where is the answer span with the start token and end token . To ensure tractability, we only consider the top 20 spans following convention (Devlin et al., 2019). Invalid predictions, including the cases where the start token comes after the end token, or the predicted span overlaps with the question part of the input sequence, are discarded. Finally, the overall score is defined as a function of the current question , its history questions , a history window size , a retrieved passage , and a answer span as in Figure 2:
The system outputs the answer span that has the largest overall score for each question in a conversation.
5. Experimental Setups
We now describe our experimental setups, including competing methods, evaluation metrics, and implementation details.
5.1. Competing Methods
To the best of our knowledge, there is no published work tackling the ORConvQA problem that we describe in Section 4.1. There is, however, a rich body of work on single-turn open-domain QA, led by DrQA (Chen et al., 2017). We can adapt such methods to a conversational setting by using the same history modeling method in our system. Given the effort to adapt such models to ORConvQA, we only compare to the original DrQA and the best model that we are aware of, BERTserini (Yang et al., 2019b). To be specific, the competing methods are:
DrQA (Chen et al., 2017)
. This model uses a TF-IDF retriever and an RNN based reader. We train this model on OR-QuAC dialogs with gold passages. At test time, the passages are retrieved with the retriever. This setting is consistent with DrQA’s original setting. We do not use its distantly-supervised setting since we would like to adopt full supervision for all competing methods in this work. We start from their open-sourced implementation on GitHub.666https://github.com/facebookresearch/DrQA
BERTserini (Yang et al., 2019b). This model uses a BM25 retriever from Anserini777http://anserini.io/ and a BERT reader. Their BERT reader is similar to ours, except that it does not support reranking and thus cannot benefit from multi-tasking learning. They study the granularity of retrieval, including article, paragraph, and sentence. They conclude that retrieval on a paragraph level gives the best overall performance. We only compare to the paragraph retrieval setting since it is the best and is consistent with our passage retrieval setting. We use the top 5 passages for the reader to be consistent with our setup. This baseline is our implementation since BERTserini’s source code was not available at the time of our submission.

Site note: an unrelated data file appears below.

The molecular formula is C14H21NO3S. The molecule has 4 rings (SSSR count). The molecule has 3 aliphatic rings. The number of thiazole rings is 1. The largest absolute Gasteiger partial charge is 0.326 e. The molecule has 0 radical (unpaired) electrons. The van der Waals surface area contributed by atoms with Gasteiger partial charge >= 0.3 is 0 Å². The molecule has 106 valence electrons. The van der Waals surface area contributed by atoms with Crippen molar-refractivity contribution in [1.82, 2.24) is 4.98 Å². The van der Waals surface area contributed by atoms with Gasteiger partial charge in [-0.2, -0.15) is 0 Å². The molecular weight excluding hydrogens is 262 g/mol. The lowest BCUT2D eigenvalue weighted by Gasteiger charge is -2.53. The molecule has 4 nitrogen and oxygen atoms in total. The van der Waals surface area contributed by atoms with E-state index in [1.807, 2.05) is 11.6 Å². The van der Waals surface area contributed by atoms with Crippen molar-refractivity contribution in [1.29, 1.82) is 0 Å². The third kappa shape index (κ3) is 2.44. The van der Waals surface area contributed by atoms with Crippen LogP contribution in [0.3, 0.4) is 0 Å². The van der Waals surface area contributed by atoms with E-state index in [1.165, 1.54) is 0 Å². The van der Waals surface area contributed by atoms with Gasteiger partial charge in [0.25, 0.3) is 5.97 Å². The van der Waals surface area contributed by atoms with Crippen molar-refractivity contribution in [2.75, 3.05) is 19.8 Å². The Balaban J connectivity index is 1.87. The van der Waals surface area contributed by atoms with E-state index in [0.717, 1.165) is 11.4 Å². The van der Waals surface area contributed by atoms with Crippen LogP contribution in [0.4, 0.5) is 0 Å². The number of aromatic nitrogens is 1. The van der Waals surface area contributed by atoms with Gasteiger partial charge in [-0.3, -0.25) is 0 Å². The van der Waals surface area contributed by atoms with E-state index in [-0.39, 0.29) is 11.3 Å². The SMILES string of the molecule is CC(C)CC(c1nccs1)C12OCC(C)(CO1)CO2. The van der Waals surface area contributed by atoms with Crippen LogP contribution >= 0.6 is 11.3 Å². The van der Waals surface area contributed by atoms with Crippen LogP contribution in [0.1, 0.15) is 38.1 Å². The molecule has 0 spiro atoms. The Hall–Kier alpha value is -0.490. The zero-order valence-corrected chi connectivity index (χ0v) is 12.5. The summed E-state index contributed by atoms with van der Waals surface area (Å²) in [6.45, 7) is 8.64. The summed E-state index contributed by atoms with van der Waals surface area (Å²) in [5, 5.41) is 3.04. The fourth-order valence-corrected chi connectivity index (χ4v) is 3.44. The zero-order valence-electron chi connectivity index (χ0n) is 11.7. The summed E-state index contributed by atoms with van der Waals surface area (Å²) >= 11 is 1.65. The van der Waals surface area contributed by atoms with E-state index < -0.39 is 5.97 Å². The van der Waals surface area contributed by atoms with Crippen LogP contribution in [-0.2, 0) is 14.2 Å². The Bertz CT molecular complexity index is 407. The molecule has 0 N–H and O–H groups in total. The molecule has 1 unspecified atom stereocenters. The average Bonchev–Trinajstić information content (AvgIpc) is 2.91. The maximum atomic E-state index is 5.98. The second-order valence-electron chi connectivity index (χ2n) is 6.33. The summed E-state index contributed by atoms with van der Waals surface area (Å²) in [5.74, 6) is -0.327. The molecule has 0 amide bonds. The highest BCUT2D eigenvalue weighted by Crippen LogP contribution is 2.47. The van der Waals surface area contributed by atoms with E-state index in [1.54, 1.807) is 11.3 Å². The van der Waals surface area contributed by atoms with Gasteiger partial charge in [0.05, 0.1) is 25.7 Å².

ORConvQA without history (Ours w/o hist.). This is our model described in Section 4 with the history window size . Note that the first question of a dialog is still included in the reformatted question for the retriever, as described in Section 4.3. This model is our adaptation of the open-retrieval QA framework (Lee et al., 2019) to a conversational setting. We use a more direct and resource-efficient retriever pretraining method that is suitable for ConvQA. We also enable reranking in the reader component.
ORConvQA (Ours). This is our full model described in Section 4.
We adapt DrQA and BERTserini to a conversational setting using the same history modeling method in our model. It involves prepending history questions for reformatted questions for the retriever and the reader. For these models and our ORConvQA model, the history window size is tuned on the development set. We report their performance under the best history setting.